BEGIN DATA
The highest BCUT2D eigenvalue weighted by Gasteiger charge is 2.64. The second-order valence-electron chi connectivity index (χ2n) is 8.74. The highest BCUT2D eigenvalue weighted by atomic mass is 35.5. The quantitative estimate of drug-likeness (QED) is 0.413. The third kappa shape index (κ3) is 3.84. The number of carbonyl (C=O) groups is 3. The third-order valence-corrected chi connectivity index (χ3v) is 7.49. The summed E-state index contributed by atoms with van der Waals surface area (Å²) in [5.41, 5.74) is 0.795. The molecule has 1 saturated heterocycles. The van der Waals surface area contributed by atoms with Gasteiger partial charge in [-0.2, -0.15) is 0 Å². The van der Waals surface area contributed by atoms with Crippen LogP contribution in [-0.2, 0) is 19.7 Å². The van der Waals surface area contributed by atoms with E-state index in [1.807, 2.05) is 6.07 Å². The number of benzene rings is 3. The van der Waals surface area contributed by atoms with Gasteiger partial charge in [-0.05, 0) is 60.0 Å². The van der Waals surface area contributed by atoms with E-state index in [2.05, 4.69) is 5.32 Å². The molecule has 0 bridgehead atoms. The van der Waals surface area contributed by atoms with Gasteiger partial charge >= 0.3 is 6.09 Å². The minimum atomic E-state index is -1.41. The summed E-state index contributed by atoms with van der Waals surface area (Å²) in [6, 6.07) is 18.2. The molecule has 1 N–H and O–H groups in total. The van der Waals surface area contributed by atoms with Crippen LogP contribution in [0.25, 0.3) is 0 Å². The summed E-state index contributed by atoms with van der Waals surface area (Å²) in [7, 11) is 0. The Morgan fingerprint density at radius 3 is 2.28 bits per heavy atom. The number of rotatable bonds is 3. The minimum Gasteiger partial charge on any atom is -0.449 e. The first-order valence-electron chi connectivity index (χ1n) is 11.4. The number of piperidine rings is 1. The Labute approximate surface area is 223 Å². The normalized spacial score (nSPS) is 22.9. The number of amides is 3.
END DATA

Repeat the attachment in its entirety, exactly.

The highest BCUT2D eigenvalue weighted by Gasteiger charge is 2.64. The second-order valence-electron chi connectivity index (χ2n) is 8.74. The highest BCUT2D eigenvalue weighted by atomic mass is 35.5. The quantitative estimate of drug-likeness (QED) is 0.413. The third kappa shape index (κ3) is 3.84. The number of carbonyl (C=O) groups is 3. The third-order valence-corrected chi connectivity index (χ3v) is 7.49. The summed E-state index contributed by atoms with van der Waals surface area (Å²) in [5.41, 5.74) is 0.795. The molecule has 1 saturated heterocycles. The van der Waals surface area contributed by atoms with Gasteiger partial charge in [-0.2, -0.15) is 0 Å². The van der Waals surface area contributed by atoms with Crippen LogP contribution in [-0.2, 0) is 19.7 Å². The van der Waals surface area contributed by atoms with E-state index in [1.807, 2.05) is 6.07 Å². The number of benzene rings is 3. The van der Waals surface area contributed by atoms with Gasteiger partial charge in [-0.05, 0) is 60.0 Å². The van der Waals surface area contributed by atoms with E-state index in [2.05, 4.69) is 5.32 Å². The molecule has 0 bridgehead atoms. The van der Waals surface area contributed by atoms with Gasteiger partial charge >= 0.3 is 6.09 Å². The minimum atomic E-state index is -1.41. The summed E-state index contributed by atoms with van der Waals surface area (Å²) in [6, 6.07) is 18.2. The molecule has 1 N–H and O–H groups in total. The van der Waals surface area contributed by atoms with Crippen LogP contribution in [0.25, 0.3) is 0 Å². The summed E-state index contributed by atoms with van der Waals surface area (Å²) in [7, 11) is 0. The Morgan fingerprint density at radius 3 is 2.28 bits per heavy atom. The number of rotatable bonds is 3. The minimum Gasteiger partial charge on any atom is -0.449 e. The first-order valence-electron chi connectivity index (χ1n) is 11.4. The number of piperidine rings is 1. The Labute approximate surface area is 223 Å². The normalized spacial score (nSPS) is 22.9. The number of amides is 3.